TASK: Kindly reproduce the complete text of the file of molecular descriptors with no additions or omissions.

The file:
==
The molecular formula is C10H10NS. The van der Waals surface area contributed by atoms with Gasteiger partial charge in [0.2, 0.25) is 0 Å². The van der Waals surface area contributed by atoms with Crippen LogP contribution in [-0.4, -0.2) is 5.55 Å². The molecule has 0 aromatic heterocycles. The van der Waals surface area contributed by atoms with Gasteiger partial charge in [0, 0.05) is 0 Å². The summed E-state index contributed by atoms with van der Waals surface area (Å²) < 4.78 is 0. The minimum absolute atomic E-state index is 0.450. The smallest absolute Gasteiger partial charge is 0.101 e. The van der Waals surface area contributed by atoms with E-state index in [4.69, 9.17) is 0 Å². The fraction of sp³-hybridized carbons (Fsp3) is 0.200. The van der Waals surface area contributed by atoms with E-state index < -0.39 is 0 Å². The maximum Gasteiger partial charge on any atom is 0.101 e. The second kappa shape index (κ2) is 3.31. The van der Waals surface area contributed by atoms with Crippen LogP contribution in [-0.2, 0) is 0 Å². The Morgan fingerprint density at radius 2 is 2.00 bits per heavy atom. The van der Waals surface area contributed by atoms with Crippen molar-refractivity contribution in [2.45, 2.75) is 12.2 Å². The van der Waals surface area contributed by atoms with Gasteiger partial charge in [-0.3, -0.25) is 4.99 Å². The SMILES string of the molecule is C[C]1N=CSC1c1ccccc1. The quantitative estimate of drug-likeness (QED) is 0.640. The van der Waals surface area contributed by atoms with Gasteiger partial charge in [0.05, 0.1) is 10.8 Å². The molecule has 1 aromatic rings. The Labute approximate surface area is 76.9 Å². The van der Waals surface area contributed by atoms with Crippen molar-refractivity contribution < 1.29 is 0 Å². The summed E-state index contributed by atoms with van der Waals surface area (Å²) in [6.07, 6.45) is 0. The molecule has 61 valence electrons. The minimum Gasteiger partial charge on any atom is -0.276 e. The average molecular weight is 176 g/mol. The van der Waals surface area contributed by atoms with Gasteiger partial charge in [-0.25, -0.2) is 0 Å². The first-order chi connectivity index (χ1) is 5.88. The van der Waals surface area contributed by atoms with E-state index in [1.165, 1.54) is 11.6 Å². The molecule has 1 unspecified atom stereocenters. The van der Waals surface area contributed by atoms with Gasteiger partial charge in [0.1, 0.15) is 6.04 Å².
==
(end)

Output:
The molecular formula is C10H10NS. The van der Waals surface area contributed by atoms with Gasteiger partial charge in [0.2, 0.25) is 0 Å². The van der Waals surface area contributed by atoms with Crippen LogP contribution in [-0.4, -0.2) is 5.55 Å². The molecule has 0 aromatic heterocycles. The van der Waals surface area contributed by atoms with Gasteiger partial charge in [0, 0.05) is 0 Å². The summed E-state index contributed by atoms with van der Waals surface area (Å²) < 4.78 is 0. The minimum absolute atomic E-state index is 0.450. The smallest absolute Gasteiger partial charge is 0.101 e. The van der Waals surface area contributed by atoms with E-state index in [4.69, 9.17) is 0 Å². The fraction of sp³-hybridized carbons (Fsp3) is 0.200. The van der Waals surface area contributed by atoms with E-state index < -0.39 is 0 Å². The maximum Gasteiger partial charge on any atom is 0.101 e. The second kappa shape index (κ2) is 3.31. The van der Waals surface area contributed by atoms with Crippen LogP contribution in [-0.2, 0) is 0 Å². The Morgan fingerprint density at radius 2 is 2.00 bits per heavy atom. The van der Waals surface area contributed by atoms with Crippen molar-refractivity contribution in [2.45, 2.75) is 12.2 Å². The van der Waals surface area contributed by atoms with Gasteiger partial charge in [-0.3, -0.25) is 4.99 Å². The SMILES string of the molecule is C[C]1N=CSC1c1ccccc1. The quantitative estimate of drug-likeness (QED) is 0.640. The van der Waals surface area contributed by atoms with Gasteiger partial charge in [0.05, 0.1) is 10.8 Å². The molecule has 1 aromatic rings. The Labute approximate surface area is 76.9 Å². The van der Waals surface area contributed by atoms with Crippen molar-refractivity contribution < 1.29 is 0 Å². The summed E-state index contributed by atoms with van der Waals surface area (Å²) in [6.07, 6.45) is 0. The molecule has 61 valence electrons. The minimum Gasteiger partial charge on any atom is -0.276 e. The average molecular weight is 176 g/mol. The van der Waals surface area contributed by atoms with Gasteiger partial charge in [-0.25, -0.2) is 0 Å². The first-order chi connectivity index (χ1) is 5.88. The van der Waals surface area contributed by atoms with E-state index in [1.165, 1.54) is 11.6 Å². The molecule has 1 unspecified atom stereocenters. The van der Waals surface area contributed by atoms with Gasteiger partial charge in [0.1, 0.15) is 6.04 Å².